ANY WOLVERINES LEFT IN THE WOLVERINE STATE?
by Whit Gibbons
March 21, 2004
sighting of a wolverine in Michigan, the Wolverine State, might seem as
natural as seeing a yellowhammer, aka flicker, in the Yellowhammer State,
Alabama. Or a sabal palmetto in the Palmetto State, South Carolina. Not
so. Flickers are seen in abundance every year throughout Alabama, and
palmettos are found naturally in the coastal half of South Carolina. But
the wolverine spotted in Michigan is possibly the first documented sighting
of the species in the state ever. The particular animal may even have
been an escapee from a zoo or possibly a transient from Canada where they
do occur naturally.
are in the same family of carnivorous mammals as otters, skunks, and badgers.
They have a reputation for strength unrivaled by any mammal their size.
According to reliable reports, a wolverine coming upon a mountain lion
or grizzly bear eating its prey will drive the larger predator away. They
are also known for systematically running the traplines of commercial
trappers and eating the captured furbearing animals, as well as entering
cabins in search of food when no one is around, and killing livestock.
Because of such behavior, wolverines developed an overstated reputation
for being vicious and uncaring about human property. Nonetheless, selecting
an animal that represents power and persistence as a state symbol makes
sense, but in Michigan's case picking a species that was actually native
to the state would have been appropriate.
and animals chosen as symbols of different states tell something about
the people, or at least about the politics and state legislators, of times
past. Some of the more enlightened choices are ones that focus on unusual
zoological or botanical entities characteristic of the state. For example,
the Red Hills salamander, a rare and unusual animal found only in Alabama
was designated the state's amphibian more than forty years ago. South
Carolina's state amphibian is the spotted salamander. Tennessee, Kansas,
and New Hampshire also have salamanders as their state amphibian.
simply because a state puts its stamp of approval on an out-of-the-ordinary
symbol in one legislative session (often because of the dedication and
influence of a single legislator or citizen-at-large) does not mean the
same state cannot make less-than-inspired decisions in other years. For
example, the state freshwater fish of Alabama is the largemouth bass.
Alabama has more species of freshwater fish than any other state in the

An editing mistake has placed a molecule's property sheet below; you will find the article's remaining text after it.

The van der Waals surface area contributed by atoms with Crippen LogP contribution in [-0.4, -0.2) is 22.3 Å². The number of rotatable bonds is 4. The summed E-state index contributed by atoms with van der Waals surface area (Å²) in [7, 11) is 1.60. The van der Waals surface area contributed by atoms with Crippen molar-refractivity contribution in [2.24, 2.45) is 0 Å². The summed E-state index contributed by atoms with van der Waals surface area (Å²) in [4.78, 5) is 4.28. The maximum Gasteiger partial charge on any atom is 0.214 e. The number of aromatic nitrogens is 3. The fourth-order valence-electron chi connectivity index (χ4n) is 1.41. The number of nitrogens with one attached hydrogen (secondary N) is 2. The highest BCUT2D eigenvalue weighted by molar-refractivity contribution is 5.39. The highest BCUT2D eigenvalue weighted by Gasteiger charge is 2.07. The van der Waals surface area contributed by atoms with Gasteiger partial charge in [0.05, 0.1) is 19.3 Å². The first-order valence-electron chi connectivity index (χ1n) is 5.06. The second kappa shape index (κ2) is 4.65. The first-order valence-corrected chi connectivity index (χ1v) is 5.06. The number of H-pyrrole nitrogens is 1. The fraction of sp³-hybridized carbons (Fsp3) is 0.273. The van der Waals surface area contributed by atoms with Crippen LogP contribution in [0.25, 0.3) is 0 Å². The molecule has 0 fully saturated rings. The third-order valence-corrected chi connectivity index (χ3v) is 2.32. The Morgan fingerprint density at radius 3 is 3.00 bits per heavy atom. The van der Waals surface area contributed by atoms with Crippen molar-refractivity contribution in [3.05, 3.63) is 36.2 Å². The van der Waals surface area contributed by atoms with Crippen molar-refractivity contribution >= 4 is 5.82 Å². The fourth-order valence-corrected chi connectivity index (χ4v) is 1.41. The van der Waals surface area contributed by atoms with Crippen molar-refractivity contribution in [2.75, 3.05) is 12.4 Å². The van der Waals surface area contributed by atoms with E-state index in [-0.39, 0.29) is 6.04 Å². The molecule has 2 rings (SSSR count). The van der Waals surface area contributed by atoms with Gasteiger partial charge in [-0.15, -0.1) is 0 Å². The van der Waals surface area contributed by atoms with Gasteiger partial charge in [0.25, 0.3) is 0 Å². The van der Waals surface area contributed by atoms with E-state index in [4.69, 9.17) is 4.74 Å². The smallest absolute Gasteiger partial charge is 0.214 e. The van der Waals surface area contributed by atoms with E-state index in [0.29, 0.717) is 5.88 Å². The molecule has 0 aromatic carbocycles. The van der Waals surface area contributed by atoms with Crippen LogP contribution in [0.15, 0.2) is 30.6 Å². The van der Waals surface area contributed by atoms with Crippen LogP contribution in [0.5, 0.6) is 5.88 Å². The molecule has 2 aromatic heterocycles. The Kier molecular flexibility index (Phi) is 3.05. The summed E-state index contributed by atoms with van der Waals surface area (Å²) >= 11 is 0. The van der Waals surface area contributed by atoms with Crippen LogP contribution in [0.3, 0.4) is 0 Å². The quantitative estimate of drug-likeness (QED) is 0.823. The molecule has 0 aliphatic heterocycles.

union, including such wonderful creatures as sturgeons, rare and brilliantly
colored creek darters, and more than a dozen kinds of catfish most people
have never seen. Why pick a largemouth bass? Maybe because bass are also
the state fish of Florida, Georgia, Kentucky, Mississippi, and Texas?
That in itself is reason enough not to pick the species to represent your
selected as symbolic of different states are notable as a group in being
game or commercial varieties. Tennessee has two species: a state commercial
fish (the channel catfish) and a sport fish (big surprise here-the largemouth
bass). The influence of sport fishing on the choice of state fishes is
readily evident in that a species of trout is the state fish in no fewer
than 18 states, from New England to Washington to California and even
Nevada. The commercially important channel catfish is the state fish of
4 states. The sporting striped bass is also the state fish of 4 states,
including South Carolina, Maryland, and 2 New England states, all of which
have far more intriguing native fish to pick from.
imagination and a trend toward supporting commercial interests rather
than environmental ones might not be surprising, but choosing the camellia
as the state flower of Alabama in 1959 is indeed surprising. In 1927 the
goldenrod was officially designated the state flower. Goldenrods are beautiful
fall-blooming flowers native to the state. Despite a widespread misperception
among many southerners, goldenrods do not cause hay fever allergies. The
real culprit is ragweed, which looks similar but is not nearly as pretty.
Thus goldenrods got some undeserved bad press and were booted from the
state list. With the camellia, Alabama now has a pretty Asian flower as
its state symbol.
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